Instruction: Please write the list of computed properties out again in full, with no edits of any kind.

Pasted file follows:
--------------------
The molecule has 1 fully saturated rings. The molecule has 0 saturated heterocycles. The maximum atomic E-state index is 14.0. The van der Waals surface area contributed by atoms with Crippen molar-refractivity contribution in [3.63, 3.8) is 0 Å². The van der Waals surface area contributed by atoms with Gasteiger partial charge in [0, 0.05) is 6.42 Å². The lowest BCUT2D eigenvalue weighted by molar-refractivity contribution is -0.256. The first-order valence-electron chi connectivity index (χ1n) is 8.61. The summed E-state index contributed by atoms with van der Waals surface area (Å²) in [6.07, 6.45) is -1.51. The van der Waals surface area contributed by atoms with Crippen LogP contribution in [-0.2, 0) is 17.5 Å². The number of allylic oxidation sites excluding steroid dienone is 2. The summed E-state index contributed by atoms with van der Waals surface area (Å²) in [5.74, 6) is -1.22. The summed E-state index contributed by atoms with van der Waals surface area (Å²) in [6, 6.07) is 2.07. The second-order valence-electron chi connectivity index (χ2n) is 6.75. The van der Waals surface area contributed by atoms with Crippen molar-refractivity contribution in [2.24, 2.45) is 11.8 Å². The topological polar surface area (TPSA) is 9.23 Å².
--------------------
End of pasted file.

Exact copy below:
The molecule has 1 fully saturated rings. The molecule has 0 saturated heterocycles. The maximum atomic E-state index is 14.0. The van der Waals surface area contributed by atoms with Crippen molar-refractivity contribution in [3.63, 3.8) is 0 Å². The van der Waals surface area contributed by atoms with Gasteiger partial charge in [0, 0.05) is 6.42 Å². The lowest BCUT2D eigenvalue weighted by molar-refractivity contribution is -0.256. The first-order valence-electron chi connectivity index (χ1n) is 8.61. The summed E-state index contributed by atoms with van der Waals surface area (Å²) in [6.07, 6.45) is -1.51. The van der Waals surface area contributed by atoms with Crippen LogP contribution in [-0.2, 0) is 17.5 Å². The number of allylic oxidation sites excluding steroid dienone is 2. The summed E-state index contributed by atoms with van der Waals surface area (Å²) in [5.74, 6) is -1.22. The summed E-state index contributed by atoms with van der Waals surface area (Å²) in [6, 6.07) is 2.07. The second-order valence-electron chi connectivity index (χ2n) is 6.75. The van der Waals surface area contributed by atoms with Crippen molar-refractivity contribution in [2.24, 2.45) is 11.8 Å². The topological polar surface area (TPSA) is 9.23 Å².